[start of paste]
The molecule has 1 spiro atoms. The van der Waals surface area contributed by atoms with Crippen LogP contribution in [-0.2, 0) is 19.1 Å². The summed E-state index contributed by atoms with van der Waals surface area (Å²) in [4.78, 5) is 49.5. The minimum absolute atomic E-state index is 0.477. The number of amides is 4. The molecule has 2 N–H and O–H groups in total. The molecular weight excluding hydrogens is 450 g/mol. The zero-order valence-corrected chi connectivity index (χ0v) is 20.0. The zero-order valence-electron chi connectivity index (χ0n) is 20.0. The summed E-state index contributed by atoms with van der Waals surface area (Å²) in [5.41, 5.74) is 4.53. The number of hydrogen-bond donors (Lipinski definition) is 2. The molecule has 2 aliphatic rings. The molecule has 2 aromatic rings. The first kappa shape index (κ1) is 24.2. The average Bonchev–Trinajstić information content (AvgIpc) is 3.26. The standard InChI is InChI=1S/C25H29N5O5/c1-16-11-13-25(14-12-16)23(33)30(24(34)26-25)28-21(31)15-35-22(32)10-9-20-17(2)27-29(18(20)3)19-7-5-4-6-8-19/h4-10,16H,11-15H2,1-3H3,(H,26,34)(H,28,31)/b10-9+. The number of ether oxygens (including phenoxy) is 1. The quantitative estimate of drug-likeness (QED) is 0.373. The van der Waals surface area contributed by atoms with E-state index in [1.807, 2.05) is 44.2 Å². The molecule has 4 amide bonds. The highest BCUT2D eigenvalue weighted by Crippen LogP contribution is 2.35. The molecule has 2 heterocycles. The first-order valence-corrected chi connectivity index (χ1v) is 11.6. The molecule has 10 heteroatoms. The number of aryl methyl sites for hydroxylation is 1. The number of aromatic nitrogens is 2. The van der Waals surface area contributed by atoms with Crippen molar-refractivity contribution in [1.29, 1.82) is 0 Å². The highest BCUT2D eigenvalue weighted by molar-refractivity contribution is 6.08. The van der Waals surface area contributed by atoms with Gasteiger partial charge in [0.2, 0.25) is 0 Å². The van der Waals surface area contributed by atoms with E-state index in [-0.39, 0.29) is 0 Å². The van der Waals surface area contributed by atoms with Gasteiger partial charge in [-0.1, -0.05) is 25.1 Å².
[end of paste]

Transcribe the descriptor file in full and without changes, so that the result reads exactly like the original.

The molecule has 1 spiro atoms. The van der Waals surface area contributed by atoms with Crippen LogP contribution in [-0.2, 0) is 19.1 Å². The summed E-state index contributed by atoms with van der Waals surface area (Å²) in [4.78, 5) is 49.5. The minimum absolute atomic E-state index is 0.477. The number of amides is 4. The molecule has 2 N–H and O–H groups in total. The molecular weight excluding hydrogens is 450 g/mol. The zero-order valence-corrected chi connectivity index (χ0v) is 20.0. The zero-order valence-electron chi connectivity index (χ0n) is 20.0. The summed E-state index contributed by atoms with van der Waals surface area (Å²) in [5.41, 5.74) is 4.53. The number of hydrogen-bond donors (Lipinski definition) is 2. The molecule has 2 aliphatic rings. The molecule has 2 aromatic rings. The first kappa shape index (κ1) is 24.2. The average Bonchev–Trinajstić information content (AvgIpc) is 3.26. The standard InChI is InChI=1S/C25H29N5O5/c1-16-11-13-25(14-12-16)23(33)30(24(34)26-25)28-21(31)15-35-22(32)10-9-20-17(2)27-29(18(20)3)19-7-5-4-6-8-19/h4-10,16H,11-15H2,1-3H3,(H,26,34)(H,28,31)/b10-9+. The number of ether oxygens (including phenoxy) is 1. The quantitative estimate of drug-likeness (QED) is 0.373. The van der Waals surface area contributed by atoms with E-state index in [1.807, 2.05) is 44.2 Å². The molecule has 4 amide bonds. The highest BCUT2D eigenvalue weighted by Crippen LogP contribution is 2.35. The molecule has 2 heterocycles. The first-order valence-corrected chi connectivity index (χ1v) is 11.6. The molecule has 10 heteroatoms. The number of aryl methyl sites for hydroxylation is 1. The number of aromatic nitrogens is 2. The van der Waals surface area contributed by atoms with Crippen molar-refractivity contribution in [1.29, 1.82) is 0 Å². The highest BCUT2D eigenvalue weighted by molar-refractivity contribution is 6.08. The van der Waals surface area contributed by atoms with Gasteiger partial charge in [0.2, 0.25) is 0 Å². The van der Waals surface area contributed by atoms with E-state index in [-0.39, 0.29) is 0 Å². The van der Waals surface area contributed by atoms with Gasteiger partial charge in [-0.1, -0.05) is 25.1 Å².